Increased Digital Device Use During Pandemic Worsened Ocular, Visual Symptoms in Adults

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Tired overworked asian male feeling eyes strain after using computer while working at home
Spending less than an hour per day outdoors exacerbated symptoms associated with computer vision syndrome.

An increase in the use of electronic devices during the COVID-19 lockdown is associated with computer vision syndrome-related eye problems, according to findings published in Optometry & Vision Science.

Researchers conducted a study to evaluate ocular symptoms that resulted from increased use of electronic devices, along with less time spent outdoors, during a mandatory COVID-19 lockdown in Spain. The study included 730 participants between the ages of 18 and 73 years. Participants filled out a questionnaire after 6 to 8 weeks of lockdown, that consisted of 3 sections including general demographics, usage habits of electronic devices during lockdown, and computer vision syndrome-related ocular and visual symptoms associated with their use and ergonomic practices.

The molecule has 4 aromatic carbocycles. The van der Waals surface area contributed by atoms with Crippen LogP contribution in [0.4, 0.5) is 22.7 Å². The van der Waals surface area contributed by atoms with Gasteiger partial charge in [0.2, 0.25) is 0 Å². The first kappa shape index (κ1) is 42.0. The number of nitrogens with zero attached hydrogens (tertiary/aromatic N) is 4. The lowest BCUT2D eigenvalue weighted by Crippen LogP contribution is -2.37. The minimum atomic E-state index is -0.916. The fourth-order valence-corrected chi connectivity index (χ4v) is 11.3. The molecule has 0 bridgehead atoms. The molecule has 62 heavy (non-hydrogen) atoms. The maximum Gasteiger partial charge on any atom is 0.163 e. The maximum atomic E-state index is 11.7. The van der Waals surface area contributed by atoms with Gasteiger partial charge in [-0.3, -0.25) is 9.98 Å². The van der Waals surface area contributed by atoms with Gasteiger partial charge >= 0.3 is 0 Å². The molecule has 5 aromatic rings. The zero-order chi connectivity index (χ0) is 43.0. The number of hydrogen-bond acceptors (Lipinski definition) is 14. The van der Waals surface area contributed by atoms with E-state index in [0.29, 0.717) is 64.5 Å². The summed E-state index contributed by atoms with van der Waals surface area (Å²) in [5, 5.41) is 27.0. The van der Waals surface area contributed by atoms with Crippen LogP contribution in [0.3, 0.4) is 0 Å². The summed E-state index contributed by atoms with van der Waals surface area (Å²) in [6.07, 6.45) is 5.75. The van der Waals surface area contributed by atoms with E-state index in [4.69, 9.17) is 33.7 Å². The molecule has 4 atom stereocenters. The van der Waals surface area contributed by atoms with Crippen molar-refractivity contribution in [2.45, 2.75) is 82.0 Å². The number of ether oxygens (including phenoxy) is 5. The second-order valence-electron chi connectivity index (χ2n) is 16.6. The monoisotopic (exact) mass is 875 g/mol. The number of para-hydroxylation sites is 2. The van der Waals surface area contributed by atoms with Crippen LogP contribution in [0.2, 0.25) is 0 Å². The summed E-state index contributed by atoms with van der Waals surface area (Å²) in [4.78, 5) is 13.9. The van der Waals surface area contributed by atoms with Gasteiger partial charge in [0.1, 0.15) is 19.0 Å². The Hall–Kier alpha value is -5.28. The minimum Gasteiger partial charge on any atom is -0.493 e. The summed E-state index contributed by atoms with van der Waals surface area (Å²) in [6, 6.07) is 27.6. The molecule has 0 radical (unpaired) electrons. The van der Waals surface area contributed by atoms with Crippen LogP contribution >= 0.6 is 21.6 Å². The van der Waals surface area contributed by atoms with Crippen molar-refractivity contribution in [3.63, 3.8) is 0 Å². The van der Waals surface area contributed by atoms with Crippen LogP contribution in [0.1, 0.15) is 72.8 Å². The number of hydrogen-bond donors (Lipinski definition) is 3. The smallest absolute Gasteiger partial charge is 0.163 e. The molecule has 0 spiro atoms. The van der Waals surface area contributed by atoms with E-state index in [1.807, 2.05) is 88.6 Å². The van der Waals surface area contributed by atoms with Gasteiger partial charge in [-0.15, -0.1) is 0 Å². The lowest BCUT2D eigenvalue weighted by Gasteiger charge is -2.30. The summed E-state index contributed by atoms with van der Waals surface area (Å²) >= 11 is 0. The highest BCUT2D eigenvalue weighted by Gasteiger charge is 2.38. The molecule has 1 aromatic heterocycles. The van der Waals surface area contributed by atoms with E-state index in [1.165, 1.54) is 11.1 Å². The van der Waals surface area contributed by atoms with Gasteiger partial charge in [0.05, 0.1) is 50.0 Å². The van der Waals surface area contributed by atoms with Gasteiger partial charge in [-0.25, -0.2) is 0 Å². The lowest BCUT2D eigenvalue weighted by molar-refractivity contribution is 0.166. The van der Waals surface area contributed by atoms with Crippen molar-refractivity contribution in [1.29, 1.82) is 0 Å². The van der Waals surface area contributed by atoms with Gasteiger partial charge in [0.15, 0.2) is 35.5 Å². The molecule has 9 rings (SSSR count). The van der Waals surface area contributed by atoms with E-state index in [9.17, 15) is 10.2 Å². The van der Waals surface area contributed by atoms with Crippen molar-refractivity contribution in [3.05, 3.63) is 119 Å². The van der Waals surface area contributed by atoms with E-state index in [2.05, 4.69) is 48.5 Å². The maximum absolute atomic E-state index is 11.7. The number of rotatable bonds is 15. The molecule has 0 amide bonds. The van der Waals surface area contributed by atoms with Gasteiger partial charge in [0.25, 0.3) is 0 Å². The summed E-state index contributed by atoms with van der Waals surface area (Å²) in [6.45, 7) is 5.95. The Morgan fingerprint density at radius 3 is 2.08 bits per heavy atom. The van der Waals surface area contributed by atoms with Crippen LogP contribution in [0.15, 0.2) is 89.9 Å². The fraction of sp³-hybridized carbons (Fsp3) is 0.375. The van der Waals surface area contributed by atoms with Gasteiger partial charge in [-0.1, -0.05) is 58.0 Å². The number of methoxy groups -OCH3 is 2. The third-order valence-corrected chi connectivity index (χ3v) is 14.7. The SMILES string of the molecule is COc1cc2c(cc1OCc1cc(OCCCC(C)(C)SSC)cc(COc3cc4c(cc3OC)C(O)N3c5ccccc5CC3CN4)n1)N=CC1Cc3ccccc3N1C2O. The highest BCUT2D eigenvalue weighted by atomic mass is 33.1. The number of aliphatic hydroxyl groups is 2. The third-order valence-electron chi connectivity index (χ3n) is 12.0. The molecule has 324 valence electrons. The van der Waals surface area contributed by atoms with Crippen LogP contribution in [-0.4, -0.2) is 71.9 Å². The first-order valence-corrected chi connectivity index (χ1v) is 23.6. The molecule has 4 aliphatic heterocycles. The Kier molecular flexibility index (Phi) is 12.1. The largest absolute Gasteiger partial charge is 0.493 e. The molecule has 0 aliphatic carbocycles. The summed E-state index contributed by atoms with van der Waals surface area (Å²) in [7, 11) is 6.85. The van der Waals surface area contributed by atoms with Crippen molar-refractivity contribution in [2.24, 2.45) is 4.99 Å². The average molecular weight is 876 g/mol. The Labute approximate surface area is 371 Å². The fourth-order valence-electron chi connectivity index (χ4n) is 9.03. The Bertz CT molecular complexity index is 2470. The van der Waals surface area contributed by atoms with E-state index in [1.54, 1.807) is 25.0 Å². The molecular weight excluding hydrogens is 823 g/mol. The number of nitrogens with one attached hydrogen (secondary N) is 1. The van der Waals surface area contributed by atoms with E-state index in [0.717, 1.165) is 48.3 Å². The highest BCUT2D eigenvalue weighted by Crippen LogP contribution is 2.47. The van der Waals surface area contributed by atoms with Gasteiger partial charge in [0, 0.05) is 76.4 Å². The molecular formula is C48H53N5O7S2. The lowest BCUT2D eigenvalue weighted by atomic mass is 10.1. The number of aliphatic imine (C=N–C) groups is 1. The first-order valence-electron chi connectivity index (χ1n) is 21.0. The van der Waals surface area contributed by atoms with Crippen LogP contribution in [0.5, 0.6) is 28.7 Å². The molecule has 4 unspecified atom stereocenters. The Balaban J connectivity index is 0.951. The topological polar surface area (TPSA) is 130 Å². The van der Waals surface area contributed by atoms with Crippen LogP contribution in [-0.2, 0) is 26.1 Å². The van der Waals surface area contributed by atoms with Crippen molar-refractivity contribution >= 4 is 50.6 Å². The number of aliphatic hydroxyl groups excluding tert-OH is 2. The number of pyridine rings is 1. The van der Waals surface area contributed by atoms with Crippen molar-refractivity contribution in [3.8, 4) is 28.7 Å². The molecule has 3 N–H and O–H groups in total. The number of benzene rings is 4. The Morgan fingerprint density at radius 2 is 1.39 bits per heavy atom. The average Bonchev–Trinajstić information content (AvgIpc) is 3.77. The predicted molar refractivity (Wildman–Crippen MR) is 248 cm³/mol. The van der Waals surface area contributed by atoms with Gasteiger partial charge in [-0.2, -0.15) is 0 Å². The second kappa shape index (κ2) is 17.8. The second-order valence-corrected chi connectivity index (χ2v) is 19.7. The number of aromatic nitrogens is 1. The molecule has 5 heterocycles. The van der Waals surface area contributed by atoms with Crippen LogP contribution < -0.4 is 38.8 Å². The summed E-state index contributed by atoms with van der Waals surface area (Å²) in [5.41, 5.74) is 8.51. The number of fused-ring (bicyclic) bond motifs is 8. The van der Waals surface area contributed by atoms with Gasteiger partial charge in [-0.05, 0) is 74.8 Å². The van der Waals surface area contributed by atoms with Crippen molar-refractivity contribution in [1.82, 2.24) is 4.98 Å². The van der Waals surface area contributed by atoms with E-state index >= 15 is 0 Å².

The study found daily duration of electronic device use increased by an average of 3.1±2.2 hours during lockdown, with the largest increase seen in computer use. The most frequent symptoms reported included headache (36.7%), dry eye (31.1%), irritation (24.1%), blurred vision (21.2%), and ocular pain (14.9%). A significant relationship was observed between computer vision syndrome-related symptoms and participants between the ages of 18 and 30 years, while fewer symptoms were reported in those older than 45 years (P <.001). Additionally, more symptoms were reported in those who worked or studied remotely (P <.001), spent more than 10 hours per day using electronic devices (P =.05), or spent less than 1 hour per day outdoors.

“The data show that those participants who had a higher use of electronic devices showed a higher prevalence of referred visual eye symptoms (P =.05),” according to investigators. While the percentage of participants reporting symptoms was similar to those of office workers polled before the COVID-19 lockdowns, the participants did report a worsening of their symptoms. 

Study limitations include possible confounding due to the survey’s internet-based  format, the lack of comparative information before the lockdown for participants, and the survey’s absence of severity scales for each symptom.

Reference


Galindo-Romero C, Ruiz-Porras A, García-Ayuso D, Di Pierdomenico J, Sobrado-Calvo P, Valiente-Soriano FJ. Computer vision syndrome in the Spanish population during the COVID-19 lockdown. Optom Vis Sci. 2021;98(11):1255-1262. doi:10.1097/OPX.0000000000001794